Yuzhniy Oleniy Ostrov in Karelia, northwest Russia, is one of the largest Early Holocene cemeteries in northern Eurasia, with 177 burials recovered in excavations in the 1930s; originally, more than 400 graves may have been present. A new radiocarbon dating programme, taking into account a correction for freshwater reservoir effects, suggests that the main use of the cemetery spanned only some 100–300 years, centring on ca. 8250 to 8000 cal bp. This coincides remarkably closely with the 8.2 ka cooling event, the most dramatic climatic downturn in the Holocene in the northern hemisphere, inviting an interpretation in terms of human response to a climate-driven environmental change. Rather than suggesting a simple deterministic relationship, we draw on a body of anthropological and archaeological theory to argue that the burial of the dead at this location served to demarcate and negotiate rights of access to a favoured locality with particularly rich and resilient fish and game stocks during a period of regional resource depression. This resulted in increased social stress in human communities that exceeded and subverted the ‘normal’ commitment of many hunter-gatherers to egalitarianism and widespread resource sharing, and gave rise to greater mortuary complexity. However, this seems to have lasted only for the duration of the climate downturn. Our results have implications for understanding the context of the emergence—and dissolution—of socio-economic inequality and territoriality under conditions of socio-ecological stress.
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Isotopic insights into the early Medieval (600–1100 CE) diet in the Luistari cemetery at Eura, Finland
Archaeological and Anthropological Sciences Open Access 06 July 2022
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The radiocarbon dates reported here were funded by the Natural Environment Research Council’s (UK) NRCF programme (grant no. NF/2016/1/5 to R.J.S.) and by the Baikal-Hokkaido Archaeology Project and the Baikal Archaeology Project, funded by the Social Science and Humanities Research Council of Canada (grant nos 412-2011-1001 and 895-2018-1004 to A.W.). We thank the Peter the Great Museum of Anthropology and Ethnography/Kunstkamera, St Petersburg, for permitting sampling of the YOO materials, and the crew of the Посейдон (Poseidon) for a most interesting journey to YOO and for supplying modern fish from Lake Onega. We also thank C. Leipe for drafting the maps used in Fig. 1 and Ilkka Matero for providing data used in Fig. 3.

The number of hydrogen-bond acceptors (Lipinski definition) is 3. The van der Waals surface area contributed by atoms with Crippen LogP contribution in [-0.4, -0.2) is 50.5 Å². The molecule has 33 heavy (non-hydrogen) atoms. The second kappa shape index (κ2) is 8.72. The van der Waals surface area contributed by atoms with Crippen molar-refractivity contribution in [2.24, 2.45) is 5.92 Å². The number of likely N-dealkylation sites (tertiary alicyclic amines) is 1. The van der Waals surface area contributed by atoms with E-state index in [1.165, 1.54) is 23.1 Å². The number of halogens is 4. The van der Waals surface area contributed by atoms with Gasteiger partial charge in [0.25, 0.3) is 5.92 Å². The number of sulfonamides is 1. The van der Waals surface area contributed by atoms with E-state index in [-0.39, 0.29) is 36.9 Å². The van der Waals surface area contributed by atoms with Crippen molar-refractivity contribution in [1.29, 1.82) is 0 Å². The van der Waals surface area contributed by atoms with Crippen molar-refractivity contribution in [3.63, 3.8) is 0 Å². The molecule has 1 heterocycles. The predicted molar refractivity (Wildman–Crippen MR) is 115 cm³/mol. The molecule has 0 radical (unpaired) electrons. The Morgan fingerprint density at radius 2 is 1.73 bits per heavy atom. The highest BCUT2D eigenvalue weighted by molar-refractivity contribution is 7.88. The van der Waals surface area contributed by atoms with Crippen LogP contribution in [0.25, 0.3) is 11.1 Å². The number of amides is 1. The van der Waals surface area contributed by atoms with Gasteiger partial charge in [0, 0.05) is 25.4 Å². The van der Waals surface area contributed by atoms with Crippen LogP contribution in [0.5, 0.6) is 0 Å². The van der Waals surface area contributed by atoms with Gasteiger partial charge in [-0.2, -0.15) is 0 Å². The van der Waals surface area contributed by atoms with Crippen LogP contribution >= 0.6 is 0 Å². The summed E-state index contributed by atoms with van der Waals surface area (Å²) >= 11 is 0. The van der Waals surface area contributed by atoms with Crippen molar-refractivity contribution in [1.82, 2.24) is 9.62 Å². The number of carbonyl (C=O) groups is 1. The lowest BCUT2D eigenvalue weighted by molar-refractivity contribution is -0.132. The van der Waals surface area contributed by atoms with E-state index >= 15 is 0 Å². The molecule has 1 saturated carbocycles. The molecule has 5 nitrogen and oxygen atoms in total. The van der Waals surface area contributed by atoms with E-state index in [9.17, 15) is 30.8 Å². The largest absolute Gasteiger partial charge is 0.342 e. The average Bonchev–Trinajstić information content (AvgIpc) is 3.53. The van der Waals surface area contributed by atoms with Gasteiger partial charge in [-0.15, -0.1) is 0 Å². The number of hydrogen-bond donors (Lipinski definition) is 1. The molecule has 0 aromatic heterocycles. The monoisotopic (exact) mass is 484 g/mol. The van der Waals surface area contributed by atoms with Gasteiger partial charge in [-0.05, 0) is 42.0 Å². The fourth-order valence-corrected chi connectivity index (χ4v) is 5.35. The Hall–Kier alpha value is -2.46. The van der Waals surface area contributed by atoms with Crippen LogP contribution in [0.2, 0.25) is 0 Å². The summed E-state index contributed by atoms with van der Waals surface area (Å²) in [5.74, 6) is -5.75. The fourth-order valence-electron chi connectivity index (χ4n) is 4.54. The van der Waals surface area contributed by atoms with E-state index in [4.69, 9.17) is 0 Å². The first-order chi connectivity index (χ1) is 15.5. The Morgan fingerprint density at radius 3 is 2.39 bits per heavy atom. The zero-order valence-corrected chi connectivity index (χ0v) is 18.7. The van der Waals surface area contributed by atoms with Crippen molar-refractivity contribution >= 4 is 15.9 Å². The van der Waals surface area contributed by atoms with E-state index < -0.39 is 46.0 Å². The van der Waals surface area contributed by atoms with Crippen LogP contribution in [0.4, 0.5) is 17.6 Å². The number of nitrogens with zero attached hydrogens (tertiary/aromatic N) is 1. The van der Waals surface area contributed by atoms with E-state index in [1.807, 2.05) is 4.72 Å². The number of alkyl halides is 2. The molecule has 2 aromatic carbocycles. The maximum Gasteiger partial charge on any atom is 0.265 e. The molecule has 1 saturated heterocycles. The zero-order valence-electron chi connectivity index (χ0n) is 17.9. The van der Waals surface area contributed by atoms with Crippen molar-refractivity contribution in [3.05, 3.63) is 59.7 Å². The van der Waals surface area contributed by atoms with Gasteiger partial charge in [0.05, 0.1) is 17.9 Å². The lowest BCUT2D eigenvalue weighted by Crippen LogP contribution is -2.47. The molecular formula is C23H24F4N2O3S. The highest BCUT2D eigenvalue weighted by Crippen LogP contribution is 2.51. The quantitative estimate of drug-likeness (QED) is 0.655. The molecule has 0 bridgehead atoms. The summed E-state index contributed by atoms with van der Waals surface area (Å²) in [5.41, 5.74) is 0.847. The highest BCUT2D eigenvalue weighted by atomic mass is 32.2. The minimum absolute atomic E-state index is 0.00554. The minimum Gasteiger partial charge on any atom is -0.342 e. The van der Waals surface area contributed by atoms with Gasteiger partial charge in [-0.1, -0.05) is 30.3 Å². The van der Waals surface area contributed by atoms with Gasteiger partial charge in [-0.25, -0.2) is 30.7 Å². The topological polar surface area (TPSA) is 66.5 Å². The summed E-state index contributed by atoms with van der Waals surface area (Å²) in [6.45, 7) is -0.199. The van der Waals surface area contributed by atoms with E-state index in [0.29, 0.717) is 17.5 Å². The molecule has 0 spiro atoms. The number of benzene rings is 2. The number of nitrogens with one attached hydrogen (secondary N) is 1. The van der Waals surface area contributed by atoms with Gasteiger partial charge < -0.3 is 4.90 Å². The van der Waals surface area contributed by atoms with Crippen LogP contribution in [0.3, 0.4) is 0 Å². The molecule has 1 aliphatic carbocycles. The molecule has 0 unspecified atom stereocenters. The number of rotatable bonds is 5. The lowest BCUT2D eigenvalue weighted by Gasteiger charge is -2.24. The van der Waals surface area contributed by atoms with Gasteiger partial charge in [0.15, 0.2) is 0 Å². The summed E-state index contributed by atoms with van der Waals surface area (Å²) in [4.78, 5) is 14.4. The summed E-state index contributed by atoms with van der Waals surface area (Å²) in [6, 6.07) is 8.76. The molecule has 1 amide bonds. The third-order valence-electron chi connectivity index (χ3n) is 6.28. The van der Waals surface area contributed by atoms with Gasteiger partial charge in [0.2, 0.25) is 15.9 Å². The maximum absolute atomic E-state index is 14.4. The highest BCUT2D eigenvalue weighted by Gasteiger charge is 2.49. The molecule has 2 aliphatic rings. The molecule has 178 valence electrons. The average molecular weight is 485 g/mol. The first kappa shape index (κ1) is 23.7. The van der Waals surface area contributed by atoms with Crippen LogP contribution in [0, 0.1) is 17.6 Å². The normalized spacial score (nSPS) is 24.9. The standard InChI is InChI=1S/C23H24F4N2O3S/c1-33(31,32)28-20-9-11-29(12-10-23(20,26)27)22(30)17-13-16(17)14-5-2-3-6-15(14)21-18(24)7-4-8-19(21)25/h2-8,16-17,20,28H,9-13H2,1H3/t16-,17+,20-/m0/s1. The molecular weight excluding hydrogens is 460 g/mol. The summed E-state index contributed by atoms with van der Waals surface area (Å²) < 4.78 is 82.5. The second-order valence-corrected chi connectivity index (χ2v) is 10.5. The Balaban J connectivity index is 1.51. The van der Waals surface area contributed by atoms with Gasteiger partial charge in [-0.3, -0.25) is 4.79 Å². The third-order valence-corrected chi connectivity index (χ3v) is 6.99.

The authors declare no competing interests.
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Identified mammalian remains from YOO 2007 (total Mammalia n = 1190)); 1b. Identified fish remains from YOO 2007 (total Teleostei n = 753) (Murashkin et al.104 tab. 2).
Bayesian model of radiocarbon dated calcined bone from 2007 excavations at Yuzhniy Oleniy Ostrov (data from Murashkin et al.104, tab. 3).
Calibration of the average age for three modern fish live-collected at YOO in 2019. The calibration makes use of an unpublished extended NH1 post-bomb dataset (Hua pers. comm.).
Multiple Grave 55 (right), 56 (middle) and 57 (left). Glass negative MAE I 1886-46: From the collection of the Peter the Great Museum of Anthropology and Ethnography (Kunstkamera), Russian Academy of Sciences © MAE RAS 2021. Photo of elk teeth by K. Mannermaa.
6a. The relationship between the 14C offset in human and faunal determinations and human δ13C values (r2 = 0.267, p = 0.049, n = 15); 6b. The relationship between the 14C offset in human and faunal determinations and human δ15N values (r2 = 0.311, p = 0.031, n = 15) (see Supplementary Table 4).
A comparison of the predicted and observed human-faunal 14C offsets (r2 = 0.588, p = 0.001, n = 15) (see Supplementary Table 7).
Bayesian model of the radiocarbon-dated fauna from Yuzhniy Oleniy Ostrov plotted against the Greenland ice core δ18O records39.
Bayesian model of the FRE-corrected radiocarbon-dated humans from Yuzhniy Oleniy Ostrov plotted against the GISP2 ice core temperature record39. Graves 160 and 49 are shown but excluded from the model as outliers.
Extended Data Fig. 10 Median calibrated date versus human stable carbon and nitrogen isotope values.
10a. Median calibrated date against δ13C values (Spearman’s rho = –0.120, p = 0.353, n = 36); 10b. Median calibrated date against δ15N values (Spearman’s rho = –0.188 p = 0.272, n = 36). Error bars approximate a 95% confidence interval.
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Schulting, R.J., Mannermaa, K., Tarasov, P.E. et al. Radiocarbon dating from Yuzhniy Oleniy Ostrov cemetery reveals complex human responses to socio-ecological stress during the 8.2 ka cooling event. Nat Ecol Evol 6, 155–162 (2022). https://doi.org/10.1038/s41559-021-01628-4
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